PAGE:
OLYMPIC legend Sir Steve Redgrave came to the region to inspire children to take up physical activity today (Thursday, May 8), and told of how sport may have saved him from a possible life of crime.
Sir Steve, who won five gold medals in rowing in five Olympics, one of the greatest sporting achievements of all time, spoke to pupils in Northfield School and Sports College in Billingham.
The athlete was joined by Hartlepool boxer, Amanda Coulson, former British boxing champion, to promote the Sporting Promise programme.
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The Sporting Promise initiative is designed to encourage physical activity among all children, not just those interested in traditional sports.
After addressing the school assembly and answering questions, Sir Steve and Amanda Coulson played Ultimate Frisbee and Street Cheer, a cheerleading-type activity for girls, with both Northfield pupils but also younger children from Priors Mill CE Primary School.
Talking about how he became involved in sport, Sir Steve, who explained he attended an ordinary comprehensive school, said: “If not for sport I could be propping up one of our prisons.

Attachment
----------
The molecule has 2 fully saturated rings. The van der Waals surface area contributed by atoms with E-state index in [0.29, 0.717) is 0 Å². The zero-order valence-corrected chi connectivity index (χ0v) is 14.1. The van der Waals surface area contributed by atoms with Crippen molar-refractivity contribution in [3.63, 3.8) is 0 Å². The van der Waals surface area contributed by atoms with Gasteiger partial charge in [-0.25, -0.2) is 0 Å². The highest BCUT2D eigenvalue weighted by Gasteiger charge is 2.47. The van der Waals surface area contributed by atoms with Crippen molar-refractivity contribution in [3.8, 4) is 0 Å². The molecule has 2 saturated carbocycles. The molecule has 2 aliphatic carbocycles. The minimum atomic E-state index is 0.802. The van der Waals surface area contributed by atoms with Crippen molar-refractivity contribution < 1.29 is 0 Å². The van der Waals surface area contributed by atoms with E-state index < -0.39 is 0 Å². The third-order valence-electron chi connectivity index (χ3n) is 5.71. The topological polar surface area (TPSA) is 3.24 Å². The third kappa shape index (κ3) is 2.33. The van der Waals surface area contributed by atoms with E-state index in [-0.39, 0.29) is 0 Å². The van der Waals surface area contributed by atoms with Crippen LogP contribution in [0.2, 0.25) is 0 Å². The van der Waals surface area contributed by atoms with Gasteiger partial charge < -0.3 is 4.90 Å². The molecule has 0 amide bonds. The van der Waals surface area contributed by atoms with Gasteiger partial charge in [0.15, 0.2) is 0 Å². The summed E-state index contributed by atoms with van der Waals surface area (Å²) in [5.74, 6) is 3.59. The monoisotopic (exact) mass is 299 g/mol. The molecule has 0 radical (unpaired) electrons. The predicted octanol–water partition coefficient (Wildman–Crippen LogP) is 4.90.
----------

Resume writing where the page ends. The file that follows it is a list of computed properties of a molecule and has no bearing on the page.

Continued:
"I’m heavily dyslexic and found school hard and was hanging around some guys at school I shouldn’t have been and could have ended up in trouble, although I was already into rugby.”
Sir Steve, from Marlow, Buckinghamshire, explained it was an inspirational English teacher, Francis Smith, who was interested in rowing and asked him to join a team he was forming.
Amanda Coulson also said it was not easy to find a path to her chosen sport, boxing, as a 14-year-old girl. She had read about female boxing but was rejected from taking up the sport in all but one of Hartlepool’s boxing clubs.
They both said that greater opportunity to become involved in a much wider range of sports than they had was needed for the current generation of youngsters.
For more details about Sporting Promise go to sportingpromise.co.uk